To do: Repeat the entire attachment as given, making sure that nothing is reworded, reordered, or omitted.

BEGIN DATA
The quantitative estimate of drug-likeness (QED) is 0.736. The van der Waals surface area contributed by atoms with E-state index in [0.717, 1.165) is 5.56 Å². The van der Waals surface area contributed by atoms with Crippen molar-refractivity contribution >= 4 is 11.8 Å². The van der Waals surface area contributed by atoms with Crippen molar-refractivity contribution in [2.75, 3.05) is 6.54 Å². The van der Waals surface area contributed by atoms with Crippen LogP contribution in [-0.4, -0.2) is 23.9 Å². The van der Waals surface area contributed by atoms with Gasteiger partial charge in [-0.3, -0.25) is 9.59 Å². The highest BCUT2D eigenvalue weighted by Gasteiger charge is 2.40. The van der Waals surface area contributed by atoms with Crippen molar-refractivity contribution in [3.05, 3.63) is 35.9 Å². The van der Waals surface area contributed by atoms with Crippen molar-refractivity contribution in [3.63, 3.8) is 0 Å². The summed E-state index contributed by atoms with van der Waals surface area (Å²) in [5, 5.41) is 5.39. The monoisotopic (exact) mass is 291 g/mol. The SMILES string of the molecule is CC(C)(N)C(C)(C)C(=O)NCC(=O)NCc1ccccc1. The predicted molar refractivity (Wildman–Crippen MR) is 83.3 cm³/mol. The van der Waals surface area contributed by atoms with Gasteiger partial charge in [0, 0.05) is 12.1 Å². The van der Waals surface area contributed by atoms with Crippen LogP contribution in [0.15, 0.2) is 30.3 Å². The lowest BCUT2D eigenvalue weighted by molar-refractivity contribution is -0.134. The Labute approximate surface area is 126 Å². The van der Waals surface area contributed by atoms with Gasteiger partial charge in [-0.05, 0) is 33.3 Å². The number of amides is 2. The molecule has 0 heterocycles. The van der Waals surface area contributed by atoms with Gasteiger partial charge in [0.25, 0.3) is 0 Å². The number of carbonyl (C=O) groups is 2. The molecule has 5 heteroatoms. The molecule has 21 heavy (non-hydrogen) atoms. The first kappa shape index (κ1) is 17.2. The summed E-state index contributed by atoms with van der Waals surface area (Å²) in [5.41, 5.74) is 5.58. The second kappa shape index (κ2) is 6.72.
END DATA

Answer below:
The quantitative estimate of drug-likeness (QED) is 0.736. The van der Waals surface area contributed by atoms with E-state index in [0.717, 1.165) is 5.56 Å². The van der Waals surface area contributed by atoms with Crippen molar-refractivity contribution >= 4 is 11.8 Å². The van der Waals surface area contributed by atoms with Crippen molar-refractivity contribution in [2.75, 3.05) is 6.54 Å². The van der Waals surface area contributed by atoms with Crippen LogP contribution in [-0.4, -0.2) is 23.9 Å². The van der Waals surface area contributed by atoms with Gasteiger partial charge in [-0.3, -0.25) is 9.59 Å². The highest BCUT2D eigenvalue weighted by Gasteiger charge is 2.40. The van der Waals surface area contributed by atoms with Crippen molar-refractivity contribution in [3.05, 3.63) is 35.9 Å². The van der Waals surface area contributed by atoms with Crippen molar-refractivity contribution in [3.63, 3.8) is 0 Å². The summed E-state index contributed by atoms with van der Waals surface area (Å²) in [5, 5.41) is 5.39. The monoisotopic (exact) mass is 291 g/mol. The SMILES string of the molecule is CC(C)(N)C(C)(C)C(=O)NCC(=O)NCc1ccccc1. The predicted molar refractivity (Wildman–Crippen MR) is 83.3 cm³/mol. The van der Waals surface area contributed by atoms with Gasteiger partial charge in [0, 0.05) is 12.1 Å². The van der Waals surface area contributed by atoms with Crippen LogP contribution in [0.15, 0.2) is 30.3 Å². The lowest BCUT2D eigenvalue weighted by molar-refractivity contribution is -0.134. The Labute approximate surface area is 126 Å². The van der Waals surface area contributed by atoms with Gasteiger partial charge in [-0.05, 0) is 33.3 Å². The number of amides is 2. The molecule has 0 heterocycles. The van der Waals surface area contributed by atoms with Gasteiger partial charge in [0.25, 0.3) is 0 Å². The number of carbonyl (C=O) groups is 2. The molecule has 5 heteroatoms. The molecule has 21 heavy (non-hydrogen) atoms. The first kappa shape index (κ1) is 17.2. The summed E-state index contributed by atoms with van der Waals surface area (Å²) in [5.41, 5.74) is 5.58. The second kappa shape index (κ2) is 6.72.